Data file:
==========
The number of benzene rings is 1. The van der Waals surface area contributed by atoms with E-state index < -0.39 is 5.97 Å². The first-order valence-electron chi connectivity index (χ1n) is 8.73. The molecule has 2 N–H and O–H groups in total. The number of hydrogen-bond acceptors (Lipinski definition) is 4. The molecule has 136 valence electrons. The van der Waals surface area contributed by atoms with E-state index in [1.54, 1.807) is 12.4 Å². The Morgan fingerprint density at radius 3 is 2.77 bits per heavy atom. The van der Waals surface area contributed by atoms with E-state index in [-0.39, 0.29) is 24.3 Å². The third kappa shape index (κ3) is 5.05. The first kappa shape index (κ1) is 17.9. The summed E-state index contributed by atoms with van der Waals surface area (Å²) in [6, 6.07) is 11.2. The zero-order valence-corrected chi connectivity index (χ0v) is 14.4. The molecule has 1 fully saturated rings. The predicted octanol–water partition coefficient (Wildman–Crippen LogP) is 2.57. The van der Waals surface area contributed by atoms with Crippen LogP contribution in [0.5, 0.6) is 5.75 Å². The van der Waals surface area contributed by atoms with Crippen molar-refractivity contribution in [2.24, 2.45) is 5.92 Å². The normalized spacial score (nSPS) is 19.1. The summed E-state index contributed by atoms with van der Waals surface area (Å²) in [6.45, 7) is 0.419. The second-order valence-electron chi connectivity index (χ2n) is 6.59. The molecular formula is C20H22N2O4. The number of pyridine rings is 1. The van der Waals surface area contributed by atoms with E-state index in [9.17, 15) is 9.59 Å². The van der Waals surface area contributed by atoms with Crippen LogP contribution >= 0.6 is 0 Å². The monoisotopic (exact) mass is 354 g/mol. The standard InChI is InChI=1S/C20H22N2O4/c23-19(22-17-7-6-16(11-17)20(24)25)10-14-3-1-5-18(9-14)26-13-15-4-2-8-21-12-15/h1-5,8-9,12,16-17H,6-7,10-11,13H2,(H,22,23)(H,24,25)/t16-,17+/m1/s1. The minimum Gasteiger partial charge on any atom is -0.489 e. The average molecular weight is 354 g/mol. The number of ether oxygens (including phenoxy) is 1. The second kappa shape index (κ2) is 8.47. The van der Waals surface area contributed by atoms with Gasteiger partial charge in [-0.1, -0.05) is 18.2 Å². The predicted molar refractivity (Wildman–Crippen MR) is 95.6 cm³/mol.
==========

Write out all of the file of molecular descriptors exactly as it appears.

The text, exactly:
The number of benzene rings is 1. The van der Waals surface area contributed by atoms with E-state index < -0.39 is 5.97 Å². The first-order valence-electron chi connectivity index (χ1n) is 8.73. The molecule has 2 N–H and O–H groups in total. The number of hydrogen-bond acceptors (Lipinski definition) is 4. The molecule has 136 valence electrons. The van der Waals surface area contributed by atoms with E-state index in [1.54, 1.807) is 12.4 Å². The Morgan fingerprint density at radius 3 is 2.77 bits per heavy atom. The van der Waals surface area contributed by atoms with E-state index in [-0.39, 0.29) is 24.3 Å². The third kappa shape index (κ3) is 5.05. The first kappa shape index (κ1) is 17.9. The summed E-state index contributed by atoms with van der Waals surface area (Å²) in [6, 6.07) is 11.2. The zero-order valence-corrected chi connectivity index (χ0v) is 14.4. The molecule has 1 fully saturated rings. The predicted octanol–water partition coefficient (Wildman–Crippen LogP) is 2.57. The van der Waals surface area contributed by atoms with Crippen LogP contribution in [0.5, 0.6) is 5.75 Å². The van der Waals surface area contributed by atoms with Crippen molar-refractivity contribution in [2.24, 2.45) is 5.92 Å². The normalized spacial score (nSPS) is 19.1. The summed E-state index contributed by atoms with van der Waals surface area (Å²) in [6.45, 7) is 0.419. The second-order valence-electron chi connectivity index (χ2n) is 6.59. The molecular formula is C20H22N2O4. The number of pyridine rings is 1. The van der Waals surface area contributed by atoms with E-state index in [9.17, 15) is 9.59 Å². The van der Waals surface area contributed by atoms with Crippen LogP contribution >= 0.6 is 0 Å². The monoisotopic (exact) mass is 354 g/mol. The standard InChI is InChI=1S/C20H22N2O4/c23-19(22-17-7-6-16(11-17)20(24)25)10-14-3-1-5-18(9-14)26-13-15-4-2-8-21-12-15/h1-5,8-9,12,16-17H,6-7,10-11,13H2,(H,22,23)(H,24,25)/t16-,17+/m1/s1. The minimum Gasteiger partial charge on any atom is -0.489 e. The average molecular weight is 354 g/mol. The number of ether oxygens (including phenoxy) is 1. The second kappa shape index (κ2) is 8.47. The van der Waals surface area contributed by atoms with Gasteiger partial charge in [-0.1, -0.05) is 18.2 Å². The predicted molar refractivity (Wildman–Crippen MR) is 95.6 cm³/mol.